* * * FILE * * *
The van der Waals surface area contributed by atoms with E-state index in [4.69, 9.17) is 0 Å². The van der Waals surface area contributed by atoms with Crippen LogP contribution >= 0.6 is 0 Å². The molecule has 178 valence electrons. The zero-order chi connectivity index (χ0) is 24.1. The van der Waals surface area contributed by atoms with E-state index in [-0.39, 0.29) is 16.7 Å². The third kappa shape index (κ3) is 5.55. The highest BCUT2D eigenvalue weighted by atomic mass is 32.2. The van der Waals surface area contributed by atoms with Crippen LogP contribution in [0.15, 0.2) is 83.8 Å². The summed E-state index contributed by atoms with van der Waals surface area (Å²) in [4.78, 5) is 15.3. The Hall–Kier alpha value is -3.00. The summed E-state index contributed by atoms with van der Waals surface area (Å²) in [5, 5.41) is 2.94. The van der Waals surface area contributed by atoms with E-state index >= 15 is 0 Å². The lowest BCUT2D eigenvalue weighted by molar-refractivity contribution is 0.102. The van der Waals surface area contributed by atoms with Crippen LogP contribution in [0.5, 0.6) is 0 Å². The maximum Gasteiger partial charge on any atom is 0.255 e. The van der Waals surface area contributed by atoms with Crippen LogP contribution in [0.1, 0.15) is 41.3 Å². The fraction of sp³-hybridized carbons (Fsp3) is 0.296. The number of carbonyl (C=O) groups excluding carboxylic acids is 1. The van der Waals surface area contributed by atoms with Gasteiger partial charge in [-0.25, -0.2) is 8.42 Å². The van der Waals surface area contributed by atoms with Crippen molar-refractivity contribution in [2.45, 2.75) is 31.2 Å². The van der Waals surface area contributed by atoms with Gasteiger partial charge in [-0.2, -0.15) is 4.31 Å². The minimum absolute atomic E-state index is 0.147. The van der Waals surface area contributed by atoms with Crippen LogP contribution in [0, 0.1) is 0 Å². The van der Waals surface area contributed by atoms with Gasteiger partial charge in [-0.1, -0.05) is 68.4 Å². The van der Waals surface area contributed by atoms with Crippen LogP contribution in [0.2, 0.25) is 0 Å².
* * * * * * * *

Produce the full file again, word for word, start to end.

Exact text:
The van der Waals surface area contributed by atoms with E-state index in [4.69, 9.17) is 0 Å². The van der Waals surface area contributed by atoms with Crippen LogP contribution >= 0.6 is 0 Å². The molecule has 178 valence electrons. The zero-order chi connectivity index (χ0) is 24.1. The van der Waals surface area contributed by atoms with E-state index in [-0.39, 0.29) is 16.7 Å². The third kappa shape index (κ3) is 5.55. The highest BCUT2D eigenvalue weighted by atomic mass is 32.2. The van der Waals surface area contributed by atoms with Crippen LogP contribution in [0.15, 0.2) is 83.8 Å². The summed E-state index contributed by atoms with van der Waals surface area (Å²) in [4.78, 5) is 15.3. The Hall–Kier alpha value is -3.00. The summed E-state index contributed by atoms with van der Waals surface area (Å²) in [5, 5.41) is 2.94. The van der Waals surface area contributed by atoms with E-state index >= 15 is 0 Å². The lowest BCUT2D eigenvalue weighted by molar-refractivity contribution is 0.102. The van der Waals surface area contributed by atoms with Crippen LogP contribution in [0.5, 0.6) is 0 Å². The maximum Gasteiger partial charge on any atom is 0.255 e. The van der Waals surface area contributed by atoms with Crippen LogP contribution in [0.1, 0.15) is 41.3 Å². The fraction of sp³-hybridized carbons (Fsp3) is 0.296. The number of carbonyl (C=O) groups excluding carboxylic acids is 1. The van der Waals surface area contributed by atoms with Gasteiger partial charge in [-0.25, -0.2) is 8.42 Å². The van der Waals surface area contributed by atoms with Crippen molar-refractivity contribution in [2.45, 2.75) is 31.2 Å². The van der Waals surface area contributed by atoms with Gasteiger partial charge in [-0.2, -0.15) is 4.31 Å². The minimum absolute atomic E-state index is 0.147. The van der Waals surface area contributed by atoms with Crippen LogP contribution in [0, 0.1) is 0 Å². The van der Waals surface area contributed by atoms with Gasteiger partial charge in [-0.1, -0.05) is 68.4 Å². The van der Waals surface area contributed by atoms with Crippen LogP contribution in [0.2, 0.25) is 0 Å².